August 10, 2008 | By Diana Klemme
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The Times They Are A-Changing’

The grain industry is struggling with many changes and there will be winners and losers. How you view change may go a long way to determine on which side you will land.

“Come writers and critics
Who prophesize with your pen
And keep your eyes wide
The chance won’t come again
And don’t speak too soon
For the wheel’s still in spin
For the times they are a-changin’”
Excerpt: 1964 – Bob Dylan

Bob Dylan certainly wasn’t thinking about the grain industry when he wrote “The Times They Are A-Changing” but the lyrics are surprisingly relevant in 2008. The financial sector is in turmoil, inflation is the highest in over a quarter century, record commodity prices are straining our industry’s ability to finance itself, and there’ll soon be major changes in Washington — regardless of who wins the November elections.

The grain industry is struggling to cope with an onslaught of changes, and almost inevitably there will be winners and losers. As Dylan said, “The slow one now will later be fast, and the first one now will later be last.” That may overstate the impact on grain firms and there’s no inference that any particular firm will be “last.” People and firms adapt to change in different ways — small firms as well as large firms can prosper in tough times, and any firm can fall victim to forces they weren’t prepared for.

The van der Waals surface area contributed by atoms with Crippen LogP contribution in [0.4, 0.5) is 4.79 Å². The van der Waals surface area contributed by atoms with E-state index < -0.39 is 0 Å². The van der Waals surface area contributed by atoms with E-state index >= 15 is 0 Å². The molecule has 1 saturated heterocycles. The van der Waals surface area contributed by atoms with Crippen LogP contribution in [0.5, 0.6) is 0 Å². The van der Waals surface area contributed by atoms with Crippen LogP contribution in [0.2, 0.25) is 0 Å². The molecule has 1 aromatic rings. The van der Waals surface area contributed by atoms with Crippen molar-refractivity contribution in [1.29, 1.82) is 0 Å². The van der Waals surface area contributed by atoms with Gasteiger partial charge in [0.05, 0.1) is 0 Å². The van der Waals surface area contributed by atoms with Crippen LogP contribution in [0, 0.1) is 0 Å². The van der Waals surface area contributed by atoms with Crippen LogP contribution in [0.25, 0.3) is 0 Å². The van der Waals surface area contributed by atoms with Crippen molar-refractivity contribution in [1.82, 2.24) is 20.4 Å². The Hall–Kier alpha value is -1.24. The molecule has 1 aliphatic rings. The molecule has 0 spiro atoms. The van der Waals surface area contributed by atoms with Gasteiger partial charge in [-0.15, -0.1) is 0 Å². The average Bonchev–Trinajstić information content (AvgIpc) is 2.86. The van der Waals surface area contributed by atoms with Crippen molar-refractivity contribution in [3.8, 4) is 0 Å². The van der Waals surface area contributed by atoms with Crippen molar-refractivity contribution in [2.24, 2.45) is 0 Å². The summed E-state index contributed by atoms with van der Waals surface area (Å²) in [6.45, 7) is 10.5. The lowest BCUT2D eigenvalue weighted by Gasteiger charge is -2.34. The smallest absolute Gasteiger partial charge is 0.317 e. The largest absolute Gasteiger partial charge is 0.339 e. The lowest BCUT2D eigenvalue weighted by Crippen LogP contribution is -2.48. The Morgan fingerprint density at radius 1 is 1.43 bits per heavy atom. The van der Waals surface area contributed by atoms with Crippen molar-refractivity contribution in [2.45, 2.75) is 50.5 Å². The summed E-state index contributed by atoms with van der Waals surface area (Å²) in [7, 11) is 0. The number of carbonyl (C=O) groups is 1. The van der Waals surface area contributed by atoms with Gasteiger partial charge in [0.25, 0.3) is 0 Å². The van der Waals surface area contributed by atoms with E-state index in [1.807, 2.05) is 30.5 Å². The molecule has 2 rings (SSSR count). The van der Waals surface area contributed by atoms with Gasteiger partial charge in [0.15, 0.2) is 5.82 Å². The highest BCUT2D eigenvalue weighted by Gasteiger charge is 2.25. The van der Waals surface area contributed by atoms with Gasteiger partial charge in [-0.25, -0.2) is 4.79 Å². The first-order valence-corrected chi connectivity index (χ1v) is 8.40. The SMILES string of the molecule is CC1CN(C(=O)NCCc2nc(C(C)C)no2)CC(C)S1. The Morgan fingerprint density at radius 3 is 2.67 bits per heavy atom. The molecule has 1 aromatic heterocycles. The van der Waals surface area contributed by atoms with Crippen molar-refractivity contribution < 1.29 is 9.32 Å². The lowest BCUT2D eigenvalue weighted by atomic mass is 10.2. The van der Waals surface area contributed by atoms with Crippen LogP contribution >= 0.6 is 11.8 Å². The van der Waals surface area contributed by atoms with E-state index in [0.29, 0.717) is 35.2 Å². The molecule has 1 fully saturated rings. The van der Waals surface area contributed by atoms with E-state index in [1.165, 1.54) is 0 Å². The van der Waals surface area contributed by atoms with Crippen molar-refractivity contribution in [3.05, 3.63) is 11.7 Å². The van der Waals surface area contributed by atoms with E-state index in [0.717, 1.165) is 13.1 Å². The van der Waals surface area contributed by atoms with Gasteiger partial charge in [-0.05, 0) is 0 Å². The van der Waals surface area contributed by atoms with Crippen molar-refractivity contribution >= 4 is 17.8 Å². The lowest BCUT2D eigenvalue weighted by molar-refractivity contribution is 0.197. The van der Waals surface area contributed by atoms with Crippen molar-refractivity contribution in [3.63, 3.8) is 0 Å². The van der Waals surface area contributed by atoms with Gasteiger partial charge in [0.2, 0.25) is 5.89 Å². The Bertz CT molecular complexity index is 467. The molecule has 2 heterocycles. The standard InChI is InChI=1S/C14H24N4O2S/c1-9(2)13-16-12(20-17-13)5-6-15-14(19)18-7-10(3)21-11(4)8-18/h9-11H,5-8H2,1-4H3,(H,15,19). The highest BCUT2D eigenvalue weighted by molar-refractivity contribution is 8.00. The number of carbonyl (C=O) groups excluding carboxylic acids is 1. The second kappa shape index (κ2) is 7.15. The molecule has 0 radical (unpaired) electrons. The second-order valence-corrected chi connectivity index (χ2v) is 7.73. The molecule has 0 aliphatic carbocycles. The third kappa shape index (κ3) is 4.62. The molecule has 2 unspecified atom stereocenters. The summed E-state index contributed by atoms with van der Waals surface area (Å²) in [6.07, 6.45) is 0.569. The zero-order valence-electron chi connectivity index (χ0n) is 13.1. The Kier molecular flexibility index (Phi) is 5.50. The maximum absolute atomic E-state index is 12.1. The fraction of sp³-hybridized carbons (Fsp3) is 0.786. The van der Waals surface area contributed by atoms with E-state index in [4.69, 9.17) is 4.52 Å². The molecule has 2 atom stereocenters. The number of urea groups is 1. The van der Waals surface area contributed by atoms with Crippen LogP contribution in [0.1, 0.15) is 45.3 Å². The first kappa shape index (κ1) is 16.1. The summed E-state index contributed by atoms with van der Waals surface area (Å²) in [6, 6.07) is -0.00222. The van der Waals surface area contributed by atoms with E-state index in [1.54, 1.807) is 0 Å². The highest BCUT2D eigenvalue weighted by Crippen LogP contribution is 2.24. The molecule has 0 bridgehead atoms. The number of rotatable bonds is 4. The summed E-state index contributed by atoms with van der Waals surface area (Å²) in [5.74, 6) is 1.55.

The broad outlook for the grain industry is great: The world needs U.S. production to increase, exports will remain strong, and the demand for elevator services will also be strong. Investment capital is rapidly moving into agriculture, buying land, buying grain elevators and related assets. Some firms are highly profitable this year. But some firms may not be able to adapt to the new demands of grain markets, producers and a new set of competitors.

This “new order” will look on the surface much like the current one: grain bins, ethanol plants, export facilities, feedlots, trains and trucks — all receiving, moving or processing billions of bushels of US grains and oilseeds. But behind the scenes the “new order” is changing rapidly.

  • Operating costs are soaring, from energy, fuel, petroleum-products and staff-related expenses.
  • The need for credit and other financing is at record levels and is likely to remain extremely high.
  • Business risk is soaring: including market risks, contract and counterparty credit risks.
  • Existing “tools” are not always adequate or may be inappropriate when addressing the demands of today: hedge strategies, producer origination approaches, management policies, traditional sources of financing.

There are many ways in which grain firms can adapt:

  • Grain firms need to expand working capital however possible to provide the base against which increased borrowing is possible.
  • Understand and utilize nontraditional sources of financing — if possible and when appropriate — including basis “repo’s” or contracts that involve producer financial participation.
  • Think cash flow. Reassess payment policies for farm grain. Most elevators will pay daily, but numerous destination markets pay only once or twice per week, forcing elevators to hold the receivable. Consider changing farmer payments to twice weekly, for example. But make such changes only after adequate notice to customers so the rumor mill doesn’t kick in that your firm is out of money.